No End to HIV Until Human Rights of Key Populations are Protected

Published: October 9, 2017

Last week, MSMGF attended the UN’s Human Rights Council Social Forum on “the promotion and protection of human rights in the context of the HIV epidemic and other communicable diseases and other epidemics.” An annual three-day meeting in Geneva, the Social Forum is a unique space for open and interactive dialogue between civil society, representatives of Member States, and intergovernmental organizations.

Co-chaired by Brazil and Belarus, the Social Forum tackled issues such as human rights in the Sustainable Development Goals (SDGs), discrimination and the right to health, the role of civil society and communities in epidemic control, the role of health care workers in the promotion and protection of human rights, and access to medicines.

Addressing the unique human rights barriers experienced by gay and bisexual men and other men who have sex with men, people who use drugs, sex workers, and transgender people is essential to this discussion.

“Without treating civil society and community partners as equals, HIV and other diseases that disproportionately affect socially marginalized people will continue unabated,” said MSMGF’s Senior Policy Advisor, Stephen Leonelli in his closing remarks at the event.

Full video recordings from the Social Forum are available on UN WebTV. Be sure to view the interventions made by our community partners at Othman Mellouk of ITPC, Phylesha Brown-Acton of ATPN, Laurel Sprague of GNP+, Kene Esom of AMSHeR, Christine Stegling of the International HIV/AIDS Alliance, Brun Gonzalez Aguilar of INPUD, and Michaela Clayton of ARASA.

The Social Forum coincided with a new report released by UNAIDS, Confronting Discrimination:  Overcoming HIV-related Stigma and Discrimination in Health-care Settings and Beyond. The report confirms what we have known since the outset of HIV:  that stigma and discrimination prevent people from accessing health services.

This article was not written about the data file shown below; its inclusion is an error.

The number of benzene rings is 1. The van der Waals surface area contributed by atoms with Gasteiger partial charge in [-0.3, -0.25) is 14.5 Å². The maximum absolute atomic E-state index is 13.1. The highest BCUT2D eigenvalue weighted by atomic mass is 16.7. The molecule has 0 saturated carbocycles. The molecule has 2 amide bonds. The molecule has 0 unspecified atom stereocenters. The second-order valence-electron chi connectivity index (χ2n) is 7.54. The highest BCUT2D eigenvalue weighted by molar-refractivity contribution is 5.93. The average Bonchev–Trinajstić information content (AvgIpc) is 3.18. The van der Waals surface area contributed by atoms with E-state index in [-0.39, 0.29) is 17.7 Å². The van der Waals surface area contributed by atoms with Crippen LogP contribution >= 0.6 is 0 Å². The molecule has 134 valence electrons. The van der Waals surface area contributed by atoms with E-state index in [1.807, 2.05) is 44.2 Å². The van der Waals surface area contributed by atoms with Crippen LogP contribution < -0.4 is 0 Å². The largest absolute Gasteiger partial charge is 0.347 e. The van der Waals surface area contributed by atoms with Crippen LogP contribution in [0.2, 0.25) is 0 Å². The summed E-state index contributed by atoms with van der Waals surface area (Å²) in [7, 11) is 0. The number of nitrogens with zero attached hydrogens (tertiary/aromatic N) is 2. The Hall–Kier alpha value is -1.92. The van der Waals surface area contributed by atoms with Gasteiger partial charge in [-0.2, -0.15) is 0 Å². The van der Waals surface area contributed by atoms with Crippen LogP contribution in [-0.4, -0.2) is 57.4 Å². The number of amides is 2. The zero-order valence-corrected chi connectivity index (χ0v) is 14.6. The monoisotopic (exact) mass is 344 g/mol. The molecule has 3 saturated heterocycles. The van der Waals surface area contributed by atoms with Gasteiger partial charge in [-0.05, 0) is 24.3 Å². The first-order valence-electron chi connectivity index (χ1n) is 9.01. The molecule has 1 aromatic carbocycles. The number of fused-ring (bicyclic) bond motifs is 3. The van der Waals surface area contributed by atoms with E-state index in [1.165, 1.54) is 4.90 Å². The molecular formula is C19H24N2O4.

“The goal to end AIDS by 2030 will not be achieved without targeted programs and resources to address the needs of key populations, and in order for these programs to be effective, we need data.” – Stephen Leonelli

The Office of the High Commissioner for Human Rights (OHCHR) will produce an output document that summarizes the main findings from the three-day discussion, to be released later this year. The Social Forum output document will inform future efforts at the UN Human Rights Council and UN General Assembly to formulate resolutions on human rights and HIV and other communicable diseases.

MSMGF will continue to monitor the way that UN agencies and Member States frame the protection and promotion of human rights in the context of HIV, so that we can ensure blanket, top-down approaches will not fail our communities.

About MSMGF:
MSMGF is an expanding network of advocates and other experts in sexual health, LGBT/human rights, research, and policy, working to ensure an effective response to HIV among gay men and other men who have sex with men. We are directly linked with more than 120 community-based organizations, across 62 countries.
www.msmgf.org

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